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Ask A Seattle Expert: School Lunches To Prepare In 10 Minutes Or Less

August 28, 2015 5:00 AM

Photo Credit Meghan Ross
Heather Paves grew up on a farm in the Midwest, and attended Concordia College for her bachelor’s degree in food nutrition and dietetics. She completed her 10 month internship at the University of Iowa, and completed her Masters in Nutrition at the University of Washington. She is a registered dietitian, and currently owns her own practice. She worked with the Women, Infants and Children (WIC) nutrition program after moving to Seattle, then started working with children and their families at Children’s Hospital for 13 years.
Heather Paves
North Sound Nourishment & Recovery
3213 Wetmore Ave., Suite # 13
Everett, WA 98201
(
206) 660-3225
www.northsoundnourishment.com

After 13 successful years working for Children’s Hospital, Heather Paves left to focus on her private practice. She works with families to help change attitudes about food and encourage the Trust Model for child food intake. The model allows children to regulate the amount of food they need, which changes throughout their growing stages. This model teaches a division of responsibility between the parents (what to eat) and children (how much to eat). With school lunches, the school (when to eat) becomes part of the equation.

Types Of Foods

School lunches should have four to five different types of foods for children to eat and/or choose from, including calorie beverages like milk or juice. Choices allow children to learn healthy eating patterns and try different foods. An example of variety is a ham sandwich that can be prepared using traditional bread, a bagel, or as a wrap. Items that can be included in the lunch could be yogurt, sandwiches, vegetables, fruit, juice, milk or a cookie.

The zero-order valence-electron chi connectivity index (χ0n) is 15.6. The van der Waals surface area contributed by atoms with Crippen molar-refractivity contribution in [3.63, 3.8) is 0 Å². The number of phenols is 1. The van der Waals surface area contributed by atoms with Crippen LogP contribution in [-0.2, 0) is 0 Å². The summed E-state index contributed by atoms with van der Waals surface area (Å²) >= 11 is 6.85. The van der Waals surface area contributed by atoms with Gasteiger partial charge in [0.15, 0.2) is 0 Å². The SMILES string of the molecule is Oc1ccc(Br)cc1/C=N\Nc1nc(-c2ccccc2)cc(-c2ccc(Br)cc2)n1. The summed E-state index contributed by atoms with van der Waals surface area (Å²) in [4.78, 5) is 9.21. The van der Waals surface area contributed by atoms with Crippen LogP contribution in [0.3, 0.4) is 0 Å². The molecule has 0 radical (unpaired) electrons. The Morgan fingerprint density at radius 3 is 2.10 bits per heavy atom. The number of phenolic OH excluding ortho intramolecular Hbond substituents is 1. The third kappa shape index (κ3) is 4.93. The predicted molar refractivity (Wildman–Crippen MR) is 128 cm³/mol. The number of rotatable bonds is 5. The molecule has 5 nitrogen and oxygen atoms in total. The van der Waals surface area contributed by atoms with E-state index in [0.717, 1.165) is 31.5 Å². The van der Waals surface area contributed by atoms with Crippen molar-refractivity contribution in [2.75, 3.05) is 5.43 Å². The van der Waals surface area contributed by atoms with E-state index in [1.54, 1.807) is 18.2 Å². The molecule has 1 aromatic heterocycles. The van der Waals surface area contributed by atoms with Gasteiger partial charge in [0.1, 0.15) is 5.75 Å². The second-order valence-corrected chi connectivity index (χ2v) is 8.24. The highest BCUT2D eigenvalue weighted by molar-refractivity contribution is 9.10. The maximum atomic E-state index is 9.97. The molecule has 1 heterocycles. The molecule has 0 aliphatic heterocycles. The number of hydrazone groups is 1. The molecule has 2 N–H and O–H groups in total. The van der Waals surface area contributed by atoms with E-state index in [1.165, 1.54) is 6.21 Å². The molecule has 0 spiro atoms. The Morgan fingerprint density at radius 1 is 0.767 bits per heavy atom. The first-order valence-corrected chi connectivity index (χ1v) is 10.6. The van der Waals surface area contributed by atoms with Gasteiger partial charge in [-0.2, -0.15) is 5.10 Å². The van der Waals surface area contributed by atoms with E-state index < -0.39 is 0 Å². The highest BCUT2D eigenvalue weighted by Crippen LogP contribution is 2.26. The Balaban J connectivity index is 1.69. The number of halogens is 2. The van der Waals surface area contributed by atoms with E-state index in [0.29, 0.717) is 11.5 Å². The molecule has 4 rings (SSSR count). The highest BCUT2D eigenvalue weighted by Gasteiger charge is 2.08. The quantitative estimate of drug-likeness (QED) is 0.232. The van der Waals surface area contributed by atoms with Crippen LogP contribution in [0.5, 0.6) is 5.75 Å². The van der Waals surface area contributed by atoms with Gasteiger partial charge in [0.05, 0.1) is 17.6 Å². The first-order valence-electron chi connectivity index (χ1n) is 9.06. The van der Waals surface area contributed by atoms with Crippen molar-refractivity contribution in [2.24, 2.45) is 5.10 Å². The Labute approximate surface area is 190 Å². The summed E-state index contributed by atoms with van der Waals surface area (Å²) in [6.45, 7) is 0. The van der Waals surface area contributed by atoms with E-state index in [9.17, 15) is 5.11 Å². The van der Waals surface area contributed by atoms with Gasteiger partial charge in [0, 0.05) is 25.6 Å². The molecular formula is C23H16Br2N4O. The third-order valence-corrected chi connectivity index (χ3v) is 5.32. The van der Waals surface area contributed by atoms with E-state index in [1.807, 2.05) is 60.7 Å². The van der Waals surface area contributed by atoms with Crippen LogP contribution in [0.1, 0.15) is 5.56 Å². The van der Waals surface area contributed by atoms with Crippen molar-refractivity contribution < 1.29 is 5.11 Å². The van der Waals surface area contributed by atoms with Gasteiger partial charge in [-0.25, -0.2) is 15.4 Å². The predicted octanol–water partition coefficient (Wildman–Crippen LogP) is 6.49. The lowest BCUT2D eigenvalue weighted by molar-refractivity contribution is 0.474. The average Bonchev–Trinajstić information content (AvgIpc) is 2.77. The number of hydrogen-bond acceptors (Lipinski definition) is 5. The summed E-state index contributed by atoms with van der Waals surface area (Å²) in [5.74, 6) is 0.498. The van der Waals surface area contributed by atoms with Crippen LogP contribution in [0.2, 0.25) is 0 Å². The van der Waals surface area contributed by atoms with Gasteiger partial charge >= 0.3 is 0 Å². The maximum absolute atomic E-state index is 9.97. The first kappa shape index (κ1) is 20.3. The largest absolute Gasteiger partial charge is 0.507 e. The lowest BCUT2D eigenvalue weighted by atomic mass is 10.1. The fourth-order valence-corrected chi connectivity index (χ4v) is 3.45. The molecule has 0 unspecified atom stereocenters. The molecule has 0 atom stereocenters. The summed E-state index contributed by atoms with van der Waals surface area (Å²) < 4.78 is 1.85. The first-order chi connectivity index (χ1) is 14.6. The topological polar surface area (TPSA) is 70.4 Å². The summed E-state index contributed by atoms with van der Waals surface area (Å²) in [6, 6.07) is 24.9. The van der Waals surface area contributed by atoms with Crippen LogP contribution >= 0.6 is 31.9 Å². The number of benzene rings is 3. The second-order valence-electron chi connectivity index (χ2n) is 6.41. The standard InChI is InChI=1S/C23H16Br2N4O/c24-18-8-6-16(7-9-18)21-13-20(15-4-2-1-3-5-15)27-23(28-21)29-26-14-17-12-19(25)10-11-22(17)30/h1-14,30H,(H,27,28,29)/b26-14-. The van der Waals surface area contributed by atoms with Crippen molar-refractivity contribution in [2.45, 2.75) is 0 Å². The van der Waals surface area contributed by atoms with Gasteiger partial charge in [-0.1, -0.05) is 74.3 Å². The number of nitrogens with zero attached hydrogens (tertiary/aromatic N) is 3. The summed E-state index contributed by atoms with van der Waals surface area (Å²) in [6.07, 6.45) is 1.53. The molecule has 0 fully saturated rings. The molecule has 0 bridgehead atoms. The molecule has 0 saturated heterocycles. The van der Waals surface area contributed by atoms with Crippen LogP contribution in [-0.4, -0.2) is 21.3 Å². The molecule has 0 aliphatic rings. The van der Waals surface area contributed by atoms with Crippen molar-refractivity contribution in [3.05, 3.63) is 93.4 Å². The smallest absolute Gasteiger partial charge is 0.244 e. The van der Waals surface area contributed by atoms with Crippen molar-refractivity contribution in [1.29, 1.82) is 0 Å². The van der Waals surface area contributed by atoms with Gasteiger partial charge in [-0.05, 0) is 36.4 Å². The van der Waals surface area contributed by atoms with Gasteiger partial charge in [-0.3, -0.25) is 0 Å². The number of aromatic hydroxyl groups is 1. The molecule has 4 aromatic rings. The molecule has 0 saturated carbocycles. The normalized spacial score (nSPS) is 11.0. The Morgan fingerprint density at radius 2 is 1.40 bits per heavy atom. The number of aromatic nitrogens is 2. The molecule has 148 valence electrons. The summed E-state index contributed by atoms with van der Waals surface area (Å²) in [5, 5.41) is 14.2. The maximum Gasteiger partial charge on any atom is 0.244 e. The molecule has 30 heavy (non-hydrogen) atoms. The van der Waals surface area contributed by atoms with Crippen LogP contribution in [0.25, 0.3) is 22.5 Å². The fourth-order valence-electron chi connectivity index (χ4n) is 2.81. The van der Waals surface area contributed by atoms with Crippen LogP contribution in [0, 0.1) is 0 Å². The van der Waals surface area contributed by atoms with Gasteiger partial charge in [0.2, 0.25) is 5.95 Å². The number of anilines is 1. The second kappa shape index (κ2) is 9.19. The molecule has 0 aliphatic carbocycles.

Lunch Meal Planning

To save time and money, it is great to plan meals weekly before grocery shopping. Planning makes allows the lunch to be made quicker, since the decisions on “what” have already been made. One of the choices facing parents is whether to purchase in bulk or individually packaged foods. The best choice is the one that works for your family budget both monetarily and time.

Prep

The night before, non-perishable food and lunch boxes can be put out to speed-up the process of making the school lunch in the morning. The time in the morning prior to school is often hectic with getting the kids off to school, and preparing for the work day. A couple simple ideas to lessen the morning stress is to prepare the lunches the previous evening. To prevent soggy bread, buttering the bread helps prevent liquids from absorbing into it. Also, placing the meat, cheese or peanut butter against the bread and placing the condiments inside help with this problem. For older children, the condiments can be placed in a separate container for them to add at lunch.

Related: Time-Saving Tips For Healthy School Lunches

Keeping Food Cold

An innovative way to keep food cold during the day is to freeze the juice box or yogurt the night before. In the morning, add these items to the child’s lunch bag, and they will act as a “blue ice” to keep the lunch cold. In addition, it does help to use an insulated lunch bag. These food items will thaw out during the morning, and should be consumable by lunch time.

Normalizing Food Choices

Deserts, or “fun foods”, should be included to normalize the food item. When these items are included, they become a choice to the child, not an exception to be eaten immediately. Easy to simply throw in, these items include cookies, candy and other sweets. The portions should be small, like a small sized “bite” candy bar, or a couple small cookies. The idea is to allow the sweets as part of lunch, not the focus of the meal.

Related: Back To School Prep: For Elementary, Middle & High School Students

Karen Ulvestad is a mother and professional writer/photographer, who lives in the greater Seattle area. She graduated from the University of Washington with a BA in English Composition. Her background is in fitness, travel, photography and writing. She continually researches locations to visit, and/or entertainment opportunities for family outings and/or photo shoots. Her work can be found at Examiner.com.

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